Hall of Flags
In 1976 the Vestry at its March meeting approved a request that our gothic Parish Hall be dressed with a permanent collection of Church and State flags. The theme reflects the religious and cultural heritage of the State of Delaware. Looking towards the parish hall door, on the left are six religious flags connected with the Episcopal Church and on the right are six cultural flags connected with the history of the State of Delaware. The “Hall of Flags” was dedicated during a 10AM service on July 4, 1976.
Red cross on a white field is the cross of St. George, showing our link to the Church of England; miniature crosses in the blue background symbolize the nine original American dioceses that met in 1789 and adopted the first constitution; outline of the miniature crosses is in the form of the cross of St. Andrew in tribute to the Scottish Church’s role in ordaining the first American bishop in 1784.
Dedicated to the Glory of God
Given by the Women of St. Peter’s
Dedicated in memory of Malcolm P. Jarrell
Given by Mary W. Jarrell; Robert and Ellen Davidson
Episcopal Church in Delaware
Dedicated in memory of Caroline Elizabeth Cloak Peterson Speakman
Given by Mr. and Mrs. Walter W. Speakman
State of Delaware
Dedicated in memory of Frank Burrows
Given by Ruth Burrows; Naomi and Robert Dunning
Church of Scotland
White X-shaped cross, which represents the cross of the patron saint of Scotland, Saint Andrew, on a blue sky.
Displayed in recognition that the Church of Scotland ordained Samuel Seabury bishop for the American colonies during a time when the Church of England required clergy to swear allegience to the King. This helped the American church having the required three bishops needed to ordain a new bishop, so the Anglican Church in America could grow.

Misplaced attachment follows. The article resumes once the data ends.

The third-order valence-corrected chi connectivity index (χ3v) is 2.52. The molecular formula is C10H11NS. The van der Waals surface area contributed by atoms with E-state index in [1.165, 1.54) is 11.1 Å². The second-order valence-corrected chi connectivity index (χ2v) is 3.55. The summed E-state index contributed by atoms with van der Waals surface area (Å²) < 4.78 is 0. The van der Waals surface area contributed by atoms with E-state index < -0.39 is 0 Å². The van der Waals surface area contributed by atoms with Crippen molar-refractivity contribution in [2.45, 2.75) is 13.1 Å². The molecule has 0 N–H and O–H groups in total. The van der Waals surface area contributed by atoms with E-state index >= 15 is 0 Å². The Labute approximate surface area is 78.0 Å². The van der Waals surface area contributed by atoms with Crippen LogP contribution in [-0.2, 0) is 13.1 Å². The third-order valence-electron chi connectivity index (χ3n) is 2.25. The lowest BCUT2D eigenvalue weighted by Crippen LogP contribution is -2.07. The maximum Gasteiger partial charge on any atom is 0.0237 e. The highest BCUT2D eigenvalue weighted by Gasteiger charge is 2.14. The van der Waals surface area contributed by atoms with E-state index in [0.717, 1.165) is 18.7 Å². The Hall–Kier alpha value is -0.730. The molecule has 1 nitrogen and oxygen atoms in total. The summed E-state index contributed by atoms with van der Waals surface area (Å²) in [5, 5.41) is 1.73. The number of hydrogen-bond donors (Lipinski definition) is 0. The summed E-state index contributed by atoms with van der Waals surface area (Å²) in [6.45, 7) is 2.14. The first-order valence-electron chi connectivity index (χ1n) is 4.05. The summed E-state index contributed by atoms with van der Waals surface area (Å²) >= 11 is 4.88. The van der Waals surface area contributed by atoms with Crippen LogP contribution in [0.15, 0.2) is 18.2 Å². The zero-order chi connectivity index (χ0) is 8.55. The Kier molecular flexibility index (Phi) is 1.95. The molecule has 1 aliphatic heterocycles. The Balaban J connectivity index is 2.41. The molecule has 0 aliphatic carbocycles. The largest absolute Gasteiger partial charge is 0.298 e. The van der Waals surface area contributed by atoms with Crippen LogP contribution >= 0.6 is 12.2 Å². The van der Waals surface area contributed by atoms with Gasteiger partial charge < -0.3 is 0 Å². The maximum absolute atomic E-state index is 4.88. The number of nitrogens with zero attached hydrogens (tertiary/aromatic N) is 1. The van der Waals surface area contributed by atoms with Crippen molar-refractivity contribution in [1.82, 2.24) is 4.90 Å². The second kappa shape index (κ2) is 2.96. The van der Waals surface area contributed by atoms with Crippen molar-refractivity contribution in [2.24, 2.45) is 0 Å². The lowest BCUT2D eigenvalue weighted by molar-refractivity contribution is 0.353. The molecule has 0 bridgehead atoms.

Dedicated in memory of Clinton D. Robertson
Given by Wife and Sister
Dedicated in memory of Evelyn M. Webb
Given by Mr. and Mrs. Ralph Faries
Church of England
Red cross of St. George on white field.
Displayed in recognition that the Episcopal Church is descended from the Church of England.
Dedicated in memory of Guy M. (Sr.) and Rebecca R. Edmondson
Given by J. Lester Goldsborough
Yellow or gold Nordic Cross (i.e. an asymmetrical horizontal cross, with the crossbar closer to the hoist than the fly, with the cross extending to the edge of the flag) on a blue field. The Nordic Cross design traditionally represents Christianity.
Displayed in recognition of the Swedes establishing a colony in northern Delaware in 1638, which was the first permanent European settlement.
Dedicated in thanksgiving for our many blessings
Given by Mr. and Mrs. Paul W. Buckley
Society for the Propagation of the Gospel in Foreign Parts
Seal of the “Society for the Propogation of the Gospel in Foreign Parts” (founded in 1701) on a green field.
Displayed in recognition that this organization sent the first Anglican priest to minister in this area assigned to Dover. It’s possible services were held around Duck Creek as early as 1706.
Dedicated in memory of Nicola Jane Tatnall
Given by the Rev. Joseph Tatnall and Family
Horizontal tricolor of red, white, and blue stripes.
Displayed in recognition of the Dutch operating in Delaware in a joint venture with the Swedes beginning in 1633 to establish a commercial settlement. Later the agreement dissolved and the Dutch captured the Swedish settlements in 1655 and controlled them until 1664.
Dedicated in memory of Francis B. Gebhart
Given by Elizabeth Gebhart
St. Peter the Apostle
Symbols attributed to St. Peter of upside cross and keys of heaven pointing upward on a blue field (the color for apostles). Tradition says that Peter was crucified upside down as he didn’t feel worthy to die the same way as his Lord.
Displayed because our church is named after this Apostle.
Dedicated in memory of C. Fred Heinold and C. Fred Heinold, Jr.
Given by Mrs. C. Fred Heinold and Family
Displayed in recognition of the English capturing the Dutch settlements in 1664 by the Duke of York.
Dedicated in memory of Paul H. Boswell
Given by Paul H. Boswell, Jr. and Family